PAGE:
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5 delicious rums from Southeast Asia you should add to the cellarette

How many of these rums from Southeast Asia have you tried? 

Which plant is synonymous with the tropics? Mango? Coconut? Pineapple? Try sugar cane. It’s World Rum Day on July 10, 2021, or the second Saturday of July each year. When the idea of the tropical getaway is raised, Southeast Asia instantly comes to mind. Why not to love about this culturally diverse region teeming with the friendliest people, most delectable cuisines, beaches with powdery sand and turquoise waters to frolic in.  

While the Caribbeans might be more famous for its endless selection of rums. This spirit distilled most commonly from molasses is gaining popularity in Southeast Asia as microbreweries sprout out from the sun-kissed Phuket, Thailand to Bali, Indonesia – the Island of the Gods. Manta Rum is only going to get better. In the charming Phuket Old Town, where narrows streets are lined with dive bars located in eccentric shop lots built upon Sino-Portuguese architecture, locavores and bartenders have discovered Thai rums and tapped into their wondrous versatility to concoct cocktails that aren’t found anywhere else. 

Over in Malaysia, the Jungle Bird, a national cocktail whose provenance is thought to be at the old KL Hilton, is a medley of rum and fruit juices, among others, pineapple and lime. In the Philippines, there are at least 7 rum brands. Tanduay is among the world’s best-selling rum brands and was founded over 150 years ago. 

Here’s a selection of rums from Southeast Asia to add to your cellarette. 

Images by respective brands

1

From the island nation of Indonesia, Nusa Caña Rum started as a passion project to reawaken a forgotten Indonesia heritage. In centuries past, Indonesian rum was once a luxury for passing traders who descended on the region’s many islands for spice trade. Among the ingredients of Nusa Caña Rum are molasses yielded from Javanese sugar cane and wild yeast obtained from locally grown dried red rice. The spirit is then matured in Javanese teak wood barrels for a unique aroma reminiscent of the locale it was distilled. 

Price
RM174
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2

Sustainably produced, Chalong Bay Rum is a marriage of organic Thai first-press sugar cane juice and French distillation techniques. With Phuket now reopened to tourists, pay a visit to the distillery located in the eponymous bay to discover how it is made in person. Driven by popular demand, the distillery is adding vapour-infused expressions to the base range to include aromatics familiar to the Thai palate such as lemongrass and kaffir lime.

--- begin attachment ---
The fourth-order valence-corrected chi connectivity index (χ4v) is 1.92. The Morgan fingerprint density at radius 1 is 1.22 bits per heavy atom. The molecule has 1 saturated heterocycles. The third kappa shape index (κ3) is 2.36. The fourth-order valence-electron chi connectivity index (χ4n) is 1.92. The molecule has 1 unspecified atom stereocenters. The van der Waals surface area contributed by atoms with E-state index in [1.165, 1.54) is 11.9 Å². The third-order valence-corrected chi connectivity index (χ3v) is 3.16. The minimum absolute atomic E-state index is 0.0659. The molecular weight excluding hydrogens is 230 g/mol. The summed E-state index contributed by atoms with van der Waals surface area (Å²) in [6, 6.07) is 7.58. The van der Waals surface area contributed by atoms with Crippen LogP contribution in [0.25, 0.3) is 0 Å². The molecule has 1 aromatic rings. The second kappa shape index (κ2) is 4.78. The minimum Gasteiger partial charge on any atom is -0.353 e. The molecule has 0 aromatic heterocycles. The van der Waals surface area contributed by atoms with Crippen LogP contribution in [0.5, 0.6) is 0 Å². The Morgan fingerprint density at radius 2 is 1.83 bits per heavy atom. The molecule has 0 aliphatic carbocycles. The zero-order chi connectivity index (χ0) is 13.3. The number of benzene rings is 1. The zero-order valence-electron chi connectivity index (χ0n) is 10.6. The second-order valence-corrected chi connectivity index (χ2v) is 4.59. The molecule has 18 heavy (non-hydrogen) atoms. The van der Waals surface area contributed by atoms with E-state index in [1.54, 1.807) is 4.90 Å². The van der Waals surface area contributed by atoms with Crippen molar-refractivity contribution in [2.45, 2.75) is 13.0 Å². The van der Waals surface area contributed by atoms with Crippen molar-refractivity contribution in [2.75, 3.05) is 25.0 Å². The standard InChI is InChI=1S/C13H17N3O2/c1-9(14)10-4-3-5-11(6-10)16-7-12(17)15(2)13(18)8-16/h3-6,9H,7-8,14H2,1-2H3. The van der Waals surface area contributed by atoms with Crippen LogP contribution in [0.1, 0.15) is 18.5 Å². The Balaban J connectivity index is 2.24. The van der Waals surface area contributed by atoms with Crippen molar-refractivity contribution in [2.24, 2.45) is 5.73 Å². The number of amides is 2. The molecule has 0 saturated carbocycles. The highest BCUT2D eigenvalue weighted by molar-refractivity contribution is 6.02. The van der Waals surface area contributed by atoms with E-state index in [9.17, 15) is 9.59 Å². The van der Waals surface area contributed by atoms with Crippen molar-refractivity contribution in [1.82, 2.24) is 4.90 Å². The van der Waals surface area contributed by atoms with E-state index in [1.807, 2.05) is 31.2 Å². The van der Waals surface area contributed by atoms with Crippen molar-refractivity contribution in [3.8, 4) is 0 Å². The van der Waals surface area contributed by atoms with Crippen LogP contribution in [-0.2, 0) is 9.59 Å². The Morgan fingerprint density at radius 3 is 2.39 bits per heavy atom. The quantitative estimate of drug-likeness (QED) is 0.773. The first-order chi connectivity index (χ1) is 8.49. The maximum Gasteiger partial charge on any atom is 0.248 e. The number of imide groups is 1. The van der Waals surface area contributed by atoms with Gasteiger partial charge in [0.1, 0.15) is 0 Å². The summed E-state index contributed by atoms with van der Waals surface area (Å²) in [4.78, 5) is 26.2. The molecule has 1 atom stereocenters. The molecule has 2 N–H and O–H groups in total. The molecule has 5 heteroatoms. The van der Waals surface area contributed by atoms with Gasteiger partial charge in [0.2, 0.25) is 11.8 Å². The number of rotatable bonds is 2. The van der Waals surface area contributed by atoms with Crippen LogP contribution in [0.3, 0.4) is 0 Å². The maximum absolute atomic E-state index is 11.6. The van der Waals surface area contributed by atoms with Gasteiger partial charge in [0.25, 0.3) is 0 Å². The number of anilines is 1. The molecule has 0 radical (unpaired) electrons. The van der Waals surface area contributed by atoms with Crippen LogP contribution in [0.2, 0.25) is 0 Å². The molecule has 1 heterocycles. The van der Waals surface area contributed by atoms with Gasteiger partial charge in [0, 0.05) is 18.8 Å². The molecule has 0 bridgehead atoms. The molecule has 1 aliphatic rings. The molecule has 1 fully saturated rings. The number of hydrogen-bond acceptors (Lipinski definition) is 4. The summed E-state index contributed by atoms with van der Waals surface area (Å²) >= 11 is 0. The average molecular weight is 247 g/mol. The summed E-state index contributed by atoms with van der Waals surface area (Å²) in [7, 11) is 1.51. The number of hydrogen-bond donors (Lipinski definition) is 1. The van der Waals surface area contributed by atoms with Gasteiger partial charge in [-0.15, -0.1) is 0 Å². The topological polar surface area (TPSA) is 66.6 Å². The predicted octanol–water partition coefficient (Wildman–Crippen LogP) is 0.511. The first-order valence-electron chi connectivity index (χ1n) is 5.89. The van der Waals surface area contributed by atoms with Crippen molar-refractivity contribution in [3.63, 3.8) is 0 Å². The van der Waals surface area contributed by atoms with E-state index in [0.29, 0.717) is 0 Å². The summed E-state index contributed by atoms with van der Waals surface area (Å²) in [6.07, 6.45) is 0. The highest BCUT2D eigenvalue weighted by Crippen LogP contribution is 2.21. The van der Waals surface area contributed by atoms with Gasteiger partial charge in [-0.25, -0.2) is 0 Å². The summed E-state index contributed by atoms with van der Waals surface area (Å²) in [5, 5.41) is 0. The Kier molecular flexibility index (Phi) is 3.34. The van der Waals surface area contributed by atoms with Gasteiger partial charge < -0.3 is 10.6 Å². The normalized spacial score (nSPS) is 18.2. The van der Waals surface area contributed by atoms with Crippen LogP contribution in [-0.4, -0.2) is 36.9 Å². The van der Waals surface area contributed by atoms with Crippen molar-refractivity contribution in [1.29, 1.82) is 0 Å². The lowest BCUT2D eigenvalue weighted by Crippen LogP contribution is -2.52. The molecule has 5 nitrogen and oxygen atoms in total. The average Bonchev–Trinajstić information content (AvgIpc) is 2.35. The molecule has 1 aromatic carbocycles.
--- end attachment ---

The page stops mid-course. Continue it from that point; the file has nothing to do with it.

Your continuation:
Price
RM349
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3

Known as Thai whisky among locals, Mekhong is technically rum. Although it has been regarded as the national spirit of Thailand, Mekhong can trace its storied origins to decades earlier when the government was contemplating raising funds through the sale of spirits. Today, it is distilled primarily from molasses with negligible traces of glutinous rice, before it is blended with a spice/herbal mix to infuse a distinctive flavour that makes it a brilliant ingredient to many a cocktail. 

Price
RM210
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4

Handcrafted in Thailand, the secret of Phraya Rum lies in the pure water obtained from the Tha Chin river snaking its way through central Thailand and molasses produced by canes lining its banks. The spirit is then allowed to mellow for years in charred American oak barrels to impart flavour and colour. The end result permeates with whiffs of honey, vanilla and coconut.

Price
RM315
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5
Don Papa Rum

A single-island rum from the Philippines, Don Papa Rum is created on the fertile foothills of the unforgiving Mount Kanlaon, an active volcano in the Western Visayas region. The name is a tribute to Papa Isio, a charismatic leader from Negros who, in the 1890s, helped drive the Spanish from the island and gain independence for Sugarlandia. Today, it counts 7 expressions, including Don Papa 10, whose final 3 years prior to bottling were spent in re-charred ex-American bourbon oak barrels.

Not available in Malaysia

Justin Ng
Digital Content Director, Kuala Lumpur
Often think of myself as a journalist and so I delve deeper into a range of topics. Talk to me about current affairs, watches, travel, drinks, new experiences and more importantly, the business, economics and dynamics behind it.